Good morning from Augusta, where it feels as if it could snow. Am I the first person you’ve heard that from this year? You’re welcome.
By all accounts, it’s been a rough week in Maine and the nation. Another Maine paper mill is on the ropes, a ridiculous amount of rain caused havoc and destruction across the state and then there was another mass shooting yesterday in Oregon.
But then again, this week brought us the onset of autumn color and last night, one of the best sunsets I have seen in a long time. And it’s Friday.
I dedicate today’s soundtrack — one of my wife’s favorite songs — to everyone who’s looking forward to relaxing this weekend and celebrating the simple things, like the sunrise, the love in a woman’s eyes and the touch of a precious child, which make life worth living.
It’s funny how it’s the little things in life that mean the most. — Christopher Cousins
Planned Parenthood funding fight coming to Maine
Three Republican state lawmakers say they’ll sponsor a bill to defund Planned Parenthood facilities in Maine, according to a report by Patty Wight at Maine Public Broadcasting Network.
Reps. Richard Pickett of Dixfield, Mary Anne Kinney of Knox and Beth O’Connor of Berwick wrote in an op-ed to the Sun Journal that they will introduce legislation to stop “the unlawful use of taxpayer dollars to fund abortion that might result in the harvesting and selling of baby body parts.”
The proposal, which could be debated when the Legislature reconvenes in January if political leaders on the Legislative Council vote to move the bill forward, comes after months of controversy around Planned Parenthood that spurred a failed congressional attempt to strip the organization of its taxpayer funding.
Democratic Sen. Dawn Hill of Cape Neddick said this bill is the product of political extremism.
“Bills targeting Planned Parenthood are nothing more than catnip for the most radical elements of the GOP,” said Hill in a written statement.
The Republican trio asked for any state dollars flowing to Planned Parenthood to be rerouted to other organizations that provide the same services.
“Whether this group is harvesting from baby bodies here in Maine or elsewhere matters not,” they wrote. “This country does not need to progress down this path. Maine should lead the way and not just follow.”
Is the cost of energy in Maine stifling our economy?
Republican Gov. Paul LePage certainly thinks so and a new report funded by the Maine Department of Agriculture, Conservation and Forestry and compiled by a Portland firm called Innovative Natural Resource Solutions LLC supports the claim.
The report says what we’ve been hearing for years and over and over again from LePage: Maine has high electricity and natural gas prices, a hefty tax burden and high wood costs. The report, which consists of a series of data graphics and very little text, is a quick and interesting read. Check it out.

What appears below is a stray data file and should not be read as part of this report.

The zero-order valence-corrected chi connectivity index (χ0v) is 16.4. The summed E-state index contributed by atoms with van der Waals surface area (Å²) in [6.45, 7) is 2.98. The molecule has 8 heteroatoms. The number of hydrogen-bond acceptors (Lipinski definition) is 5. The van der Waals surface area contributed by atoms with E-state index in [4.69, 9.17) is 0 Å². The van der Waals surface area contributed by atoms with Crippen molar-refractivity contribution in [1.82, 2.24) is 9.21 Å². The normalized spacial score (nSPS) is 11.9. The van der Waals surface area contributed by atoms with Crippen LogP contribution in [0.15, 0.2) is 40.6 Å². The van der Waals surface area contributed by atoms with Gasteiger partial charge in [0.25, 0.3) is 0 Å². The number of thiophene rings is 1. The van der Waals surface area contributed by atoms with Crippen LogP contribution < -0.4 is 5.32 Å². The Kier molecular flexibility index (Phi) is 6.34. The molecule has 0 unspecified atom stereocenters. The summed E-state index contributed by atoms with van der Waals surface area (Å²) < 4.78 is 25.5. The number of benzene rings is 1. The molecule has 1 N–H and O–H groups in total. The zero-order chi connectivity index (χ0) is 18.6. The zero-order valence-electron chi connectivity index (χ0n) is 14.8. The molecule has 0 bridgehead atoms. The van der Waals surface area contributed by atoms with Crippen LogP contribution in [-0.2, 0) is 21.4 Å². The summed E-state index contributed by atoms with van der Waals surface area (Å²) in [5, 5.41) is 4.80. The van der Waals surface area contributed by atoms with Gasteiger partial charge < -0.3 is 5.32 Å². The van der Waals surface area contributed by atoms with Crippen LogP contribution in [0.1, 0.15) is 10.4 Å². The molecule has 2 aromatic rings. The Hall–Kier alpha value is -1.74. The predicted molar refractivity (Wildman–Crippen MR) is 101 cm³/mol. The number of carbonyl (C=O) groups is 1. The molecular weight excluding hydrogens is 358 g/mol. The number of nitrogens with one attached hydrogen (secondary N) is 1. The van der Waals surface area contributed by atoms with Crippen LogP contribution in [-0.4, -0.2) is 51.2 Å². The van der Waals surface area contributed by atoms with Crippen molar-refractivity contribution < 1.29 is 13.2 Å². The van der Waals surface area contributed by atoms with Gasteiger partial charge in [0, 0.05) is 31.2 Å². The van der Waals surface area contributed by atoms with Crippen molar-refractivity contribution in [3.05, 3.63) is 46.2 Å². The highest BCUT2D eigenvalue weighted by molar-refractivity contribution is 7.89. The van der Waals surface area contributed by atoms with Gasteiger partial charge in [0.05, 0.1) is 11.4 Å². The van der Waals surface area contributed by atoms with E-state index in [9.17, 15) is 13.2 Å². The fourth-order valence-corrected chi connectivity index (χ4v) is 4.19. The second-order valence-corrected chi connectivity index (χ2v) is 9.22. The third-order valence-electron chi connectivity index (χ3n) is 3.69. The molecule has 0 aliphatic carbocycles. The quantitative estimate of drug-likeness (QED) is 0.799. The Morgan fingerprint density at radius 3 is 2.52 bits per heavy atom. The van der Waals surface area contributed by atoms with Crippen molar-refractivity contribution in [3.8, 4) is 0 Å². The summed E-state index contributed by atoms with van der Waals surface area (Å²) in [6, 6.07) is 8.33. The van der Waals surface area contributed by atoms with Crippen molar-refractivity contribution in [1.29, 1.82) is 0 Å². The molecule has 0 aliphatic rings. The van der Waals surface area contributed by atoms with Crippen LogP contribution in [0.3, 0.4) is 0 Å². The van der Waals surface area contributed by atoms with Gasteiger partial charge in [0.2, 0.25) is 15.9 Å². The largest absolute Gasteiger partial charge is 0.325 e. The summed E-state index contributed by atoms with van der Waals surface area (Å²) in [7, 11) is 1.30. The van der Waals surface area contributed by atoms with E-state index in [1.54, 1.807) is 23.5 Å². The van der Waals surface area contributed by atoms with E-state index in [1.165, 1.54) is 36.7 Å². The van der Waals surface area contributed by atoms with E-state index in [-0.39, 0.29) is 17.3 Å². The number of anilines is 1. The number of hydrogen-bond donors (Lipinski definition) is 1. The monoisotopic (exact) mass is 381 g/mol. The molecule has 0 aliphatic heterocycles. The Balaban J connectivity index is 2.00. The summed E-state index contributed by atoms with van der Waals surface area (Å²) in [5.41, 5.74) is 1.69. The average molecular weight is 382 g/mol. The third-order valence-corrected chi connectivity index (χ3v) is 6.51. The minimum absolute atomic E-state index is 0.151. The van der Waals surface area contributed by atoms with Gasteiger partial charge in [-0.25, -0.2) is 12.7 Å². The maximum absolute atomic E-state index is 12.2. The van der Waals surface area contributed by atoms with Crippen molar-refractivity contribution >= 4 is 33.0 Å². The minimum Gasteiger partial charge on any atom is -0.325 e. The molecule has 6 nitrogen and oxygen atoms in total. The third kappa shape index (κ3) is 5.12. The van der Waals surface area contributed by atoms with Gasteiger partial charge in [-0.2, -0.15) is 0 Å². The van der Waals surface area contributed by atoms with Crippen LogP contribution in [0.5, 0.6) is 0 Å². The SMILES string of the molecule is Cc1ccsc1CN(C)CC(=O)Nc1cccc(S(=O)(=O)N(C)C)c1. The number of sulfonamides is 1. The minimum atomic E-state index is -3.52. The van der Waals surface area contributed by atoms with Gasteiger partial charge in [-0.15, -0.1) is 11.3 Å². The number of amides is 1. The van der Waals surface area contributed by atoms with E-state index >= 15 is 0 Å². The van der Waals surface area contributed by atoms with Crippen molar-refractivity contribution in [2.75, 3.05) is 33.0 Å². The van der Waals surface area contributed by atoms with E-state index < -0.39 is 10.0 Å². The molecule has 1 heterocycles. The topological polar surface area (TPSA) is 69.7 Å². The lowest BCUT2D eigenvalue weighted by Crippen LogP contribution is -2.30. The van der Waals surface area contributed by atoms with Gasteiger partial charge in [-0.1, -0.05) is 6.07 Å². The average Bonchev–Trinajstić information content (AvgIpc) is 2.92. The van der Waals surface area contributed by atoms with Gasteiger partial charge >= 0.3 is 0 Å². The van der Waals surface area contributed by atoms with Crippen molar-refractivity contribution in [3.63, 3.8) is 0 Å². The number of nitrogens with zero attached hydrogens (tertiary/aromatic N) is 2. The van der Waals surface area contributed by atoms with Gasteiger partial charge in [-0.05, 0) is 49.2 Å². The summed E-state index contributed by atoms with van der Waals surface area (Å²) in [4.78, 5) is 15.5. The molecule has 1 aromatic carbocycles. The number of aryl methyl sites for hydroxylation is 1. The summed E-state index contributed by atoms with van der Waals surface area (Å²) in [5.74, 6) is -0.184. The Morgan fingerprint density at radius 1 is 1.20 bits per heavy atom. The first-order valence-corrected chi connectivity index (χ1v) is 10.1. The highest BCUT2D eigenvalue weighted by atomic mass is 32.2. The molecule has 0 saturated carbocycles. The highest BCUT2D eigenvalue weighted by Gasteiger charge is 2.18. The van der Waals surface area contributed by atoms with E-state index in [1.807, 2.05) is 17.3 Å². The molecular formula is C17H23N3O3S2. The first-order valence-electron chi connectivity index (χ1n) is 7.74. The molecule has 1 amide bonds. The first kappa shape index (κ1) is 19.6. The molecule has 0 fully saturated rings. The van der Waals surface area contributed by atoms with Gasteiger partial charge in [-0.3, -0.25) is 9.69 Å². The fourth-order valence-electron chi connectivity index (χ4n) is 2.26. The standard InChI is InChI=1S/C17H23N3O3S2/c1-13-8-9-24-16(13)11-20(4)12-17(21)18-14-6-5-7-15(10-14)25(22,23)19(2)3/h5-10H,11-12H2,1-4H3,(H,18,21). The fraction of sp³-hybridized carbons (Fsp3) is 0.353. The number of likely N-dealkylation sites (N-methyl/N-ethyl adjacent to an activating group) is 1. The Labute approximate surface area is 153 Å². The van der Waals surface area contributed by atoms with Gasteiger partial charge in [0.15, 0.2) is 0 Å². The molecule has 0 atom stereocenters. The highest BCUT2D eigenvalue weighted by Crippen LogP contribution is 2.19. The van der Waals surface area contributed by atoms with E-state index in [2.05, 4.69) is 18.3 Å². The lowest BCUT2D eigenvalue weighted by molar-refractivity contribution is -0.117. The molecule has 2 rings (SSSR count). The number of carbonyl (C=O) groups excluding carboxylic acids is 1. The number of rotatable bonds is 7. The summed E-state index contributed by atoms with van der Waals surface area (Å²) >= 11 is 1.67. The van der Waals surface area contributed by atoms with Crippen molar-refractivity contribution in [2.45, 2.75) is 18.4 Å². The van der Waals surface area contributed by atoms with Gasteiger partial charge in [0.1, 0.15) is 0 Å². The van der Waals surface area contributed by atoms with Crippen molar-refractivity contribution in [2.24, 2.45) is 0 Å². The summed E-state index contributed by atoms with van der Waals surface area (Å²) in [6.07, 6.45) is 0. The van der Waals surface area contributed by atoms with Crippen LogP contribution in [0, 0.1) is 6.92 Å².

There aren’t a lot of surprises in the report, but expect LePage to use it extensively in his arguments for increasing timber harvesting on public lands and pursuing lower energy costs with an effort to bring more natural gas to Maine’s industrial sector.
“In order to achieve greater economic prosperity, we must work together and accept the hard facts,” said LePage in a written statement. “This report is a reality check for the Legislature.”
ICYMI: The Legislature is working on solutions as well. Legislative and industrial leaders just this week announced the launch of a new program to pull more students into the community college system to take advantage of a new Mechanized Logging Operations Training Program. — Christopher Cousins
- Panel: Maine should consider requiring campaign donor lists — Christopher Cousins, BDN
- Why Maine could make national political groups disclose donors — Christopher Cousins, BDN
- LePage seeks applicants for Maine District Court bench — Judy Harrison, BDN
- Roach River dam to save habitat nearly done as deadline looms — John Holyoke, BDN
- Bangor surgeon receives prestigious award from Boy Scouts — Dawn Gagnon, BDN
- Here are all the GOP tax proposals in one chart — Erin Rhoda, BDN
What’s so bad about puns?
The BDN’s Seth Koenig gave us another interesting read on Thursday, this time with a map, generated by Atlas Obscura, that shows businesses across Maine that have what Seth calls “punny” names like the Hair Force One hair salon and the Brewed Awakenings coffee shop.
A shout out to my hometown here: There’s a bed and breakfast in South Paris that I always thought had a clever name, but which didn’t make Atlas Obscura’s cut.
It’s called the Dew Drop Inn.
If you’re rolling your eyes, I suggest you consider giving puns a chance. As a writer, I think I can speak with authority on this issue. I’d tell you a chemistry joke but I know I wouldn’t get a reaction. — Christopher Cousins